The bigger question behind Trump's botched Yemen raid: Why are we being dragged into yet another war?

Trump was acclaimed as "presidential" for his tribute to Carryn Owens. But why was her husband sent to Yemen?

Published March 3, 2017 9:59AM (EST)

Carryn Owens (Reuters/Jonathan Ernst)
Carryn Owens (Reuters/Jonathan Ernst)

Here's a free idea for members of the mainstream political press: Instead of falling all over themselves to declare Donald Trump “presidential” after a speech in which he cynically used the widow of a Navy SEAL killed in a raid in Yemen almost five weeks ago as a political prop, maybe the media could instead use its power and influence to start a debate over the wisdom of staging commando raids in that war-torn and unstable nation in the first place.

Such a conversation might be less fun than debating the optics of Tuesday night’s speech. On the other hand, it could lead to a reduction in the number of young widows of service members, to say nothing of saving lives in Yemen. Everybody wins! Except for Trump, who will have to find another way to satiate his unquenchable ego.

According to the Daily Beast, however, we might be in line for more scenes like Tuesday’s, if only because the president plans to loosen Obama-era restrictions on approving such actions by giving military commanders more authority to order them without consulting the White House:

In declared war zones, U.S. commanders have the authority to make such calls, but outside such war zones, in ungoverned or unstable places like Somalia, Libya, or Yemen, it can take permissions all the way up to the Oval Office to launch a drone strike or a special-operations team.

Trump’s subsequent defense of the Yemen raid, and discussion of accelerating other counterterrorist operations, shows his White House will be less risk averse to the possibility of U.S. — or civilian — casualties.

There are certainly some instances when the military needs to act quickly to take advantage of fresh intelligence. But there are also other considerations — or at least there should be — when ordering military action in a country where we are not at war. What is the potential diplomatic fallout, for example? Could the Yemen raid pull us deeper into the ongoing conflict in that country, where we are already providing financial and material support to Saudi Arabia, which launched the war nearly two years ago?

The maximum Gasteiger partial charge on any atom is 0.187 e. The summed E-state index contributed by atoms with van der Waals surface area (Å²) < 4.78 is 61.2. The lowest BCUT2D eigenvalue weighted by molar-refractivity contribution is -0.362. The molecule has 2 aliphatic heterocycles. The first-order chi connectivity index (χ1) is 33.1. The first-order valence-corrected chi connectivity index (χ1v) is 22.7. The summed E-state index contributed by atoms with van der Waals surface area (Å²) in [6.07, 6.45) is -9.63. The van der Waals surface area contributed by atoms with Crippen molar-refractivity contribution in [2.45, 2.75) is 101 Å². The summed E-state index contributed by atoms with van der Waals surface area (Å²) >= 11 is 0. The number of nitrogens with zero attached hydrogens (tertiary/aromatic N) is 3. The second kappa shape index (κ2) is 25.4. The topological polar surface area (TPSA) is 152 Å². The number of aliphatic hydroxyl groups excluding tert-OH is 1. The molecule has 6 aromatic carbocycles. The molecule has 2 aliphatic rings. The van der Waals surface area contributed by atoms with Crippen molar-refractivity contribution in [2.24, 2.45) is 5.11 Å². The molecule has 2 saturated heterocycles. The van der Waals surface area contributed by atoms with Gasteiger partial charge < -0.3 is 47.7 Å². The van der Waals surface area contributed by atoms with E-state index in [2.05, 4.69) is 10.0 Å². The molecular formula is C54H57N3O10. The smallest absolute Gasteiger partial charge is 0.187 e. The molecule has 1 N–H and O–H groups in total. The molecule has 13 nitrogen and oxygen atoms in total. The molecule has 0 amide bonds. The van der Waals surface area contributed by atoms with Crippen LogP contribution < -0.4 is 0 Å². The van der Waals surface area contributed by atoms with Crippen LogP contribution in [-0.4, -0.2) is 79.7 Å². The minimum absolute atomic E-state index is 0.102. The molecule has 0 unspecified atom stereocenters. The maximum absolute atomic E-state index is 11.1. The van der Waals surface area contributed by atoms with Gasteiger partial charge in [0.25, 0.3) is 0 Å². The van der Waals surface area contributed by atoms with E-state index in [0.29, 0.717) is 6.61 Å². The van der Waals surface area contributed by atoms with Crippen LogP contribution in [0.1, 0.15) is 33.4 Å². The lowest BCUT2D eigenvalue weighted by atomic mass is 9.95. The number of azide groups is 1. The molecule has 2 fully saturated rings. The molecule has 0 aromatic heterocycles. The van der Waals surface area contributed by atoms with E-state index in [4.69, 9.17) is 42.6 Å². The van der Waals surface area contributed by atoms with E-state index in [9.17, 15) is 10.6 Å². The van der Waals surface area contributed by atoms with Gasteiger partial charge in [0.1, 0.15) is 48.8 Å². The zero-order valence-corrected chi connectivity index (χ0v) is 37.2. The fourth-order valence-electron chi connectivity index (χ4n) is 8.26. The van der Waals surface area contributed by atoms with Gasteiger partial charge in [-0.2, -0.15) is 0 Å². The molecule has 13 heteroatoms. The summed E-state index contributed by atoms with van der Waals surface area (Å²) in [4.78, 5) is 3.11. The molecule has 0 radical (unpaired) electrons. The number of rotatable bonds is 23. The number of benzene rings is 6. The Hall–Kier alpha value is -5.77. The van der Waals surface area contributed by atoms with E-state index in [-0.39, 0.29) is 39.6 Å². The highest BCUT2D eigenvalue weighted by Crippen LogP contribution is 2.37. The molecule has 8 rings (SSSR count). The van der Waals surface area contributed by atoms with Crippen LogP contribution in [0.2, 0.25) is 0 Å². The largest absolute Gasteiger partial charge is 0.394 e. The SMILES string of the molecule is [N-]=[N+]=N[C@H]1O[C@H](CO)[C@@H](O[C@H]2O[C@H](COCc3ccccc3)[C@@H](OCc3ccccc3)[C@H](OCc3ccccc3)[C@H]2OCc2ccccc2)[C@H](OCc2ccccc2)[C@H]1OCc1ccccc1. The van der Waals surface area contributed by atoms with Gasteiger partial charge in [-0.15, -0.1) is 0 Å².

Such considerations are among the reasons why we prize civilian control of the military.

But Trump has already shown an unwillingness to take responsibility for ordering this raid, the first military action of his presidency, which resulted in the death of not only Navy SEAL Ryan Owens but also as many as 30 Yemeni civilians and an 8-year-old American girl, Nora al-Awlaki. Now he’s going to take even less responsibility for future cock-ups by devolving more power for ordering military actions to his commanders.

Not that the president apparently put much thought into this raid in the first place. According to various reports, he gave the go-ahead over a small dinner with a couple of advisers, the chair of the Joint Chiefs of Staff, and James Mattis, his newly appointed defense secretary. Mattis allegedly goaded the president into giving his OK by telling him that President Barack Obama would never have been bold enough to try it.

Now the whole thing looks like an epic failure. In addition to the aforementioned deaths, the alleged target of the raid, al-Qaida leader Qassim al-Rimi, got away and may not have even been there in the first place when the SEALs attacked. Despite the administration’s claims that the commandos at least snagged valuable intelligence from the targeted house where they thought al-Rimi was hiding, 10 senior officials across the government told NBC News on Wednesday that the raid actually yielded nothing of value.

It seems strange we are not having a more public argument about the merits of the botched Yemen raid and, more generally, our involvement in that country’s war, which has been a massive humanitarian disaster, according to many international sources. For that matter, it seems strange that Trump on Tuesday night did not mention the ongoing war in Afghanistan, which is now the longest in the nation’s history. Nor did he talk in more than generalities about his plans for combatting ISIS, or his proposals to deal with the ongoing mess in Syria, where our military is also engaged on a limited basis.

Which brings us back to Carryn Owens, widow of Ryan, the SEAL killed in Yemen. Trump earned lavish praise from pundits across the political spectrum on Tuesday night for the ovation he generated for her by recognizing her during his speech. It was “capital P Presidential.” It was the moment he “became President of the United States.” What was notably absent was any consideration of just why Carryn Owens is a new widow to begin with, or whether her tragedy could have been avoided with a president who is more attentive to his duties and less concerned with looking more macho than his predecessor.

Such a conversation, it seems, is beyond us. Which means a whole lot more widows like Carryn Owens may be in our future.

By Gary Legum

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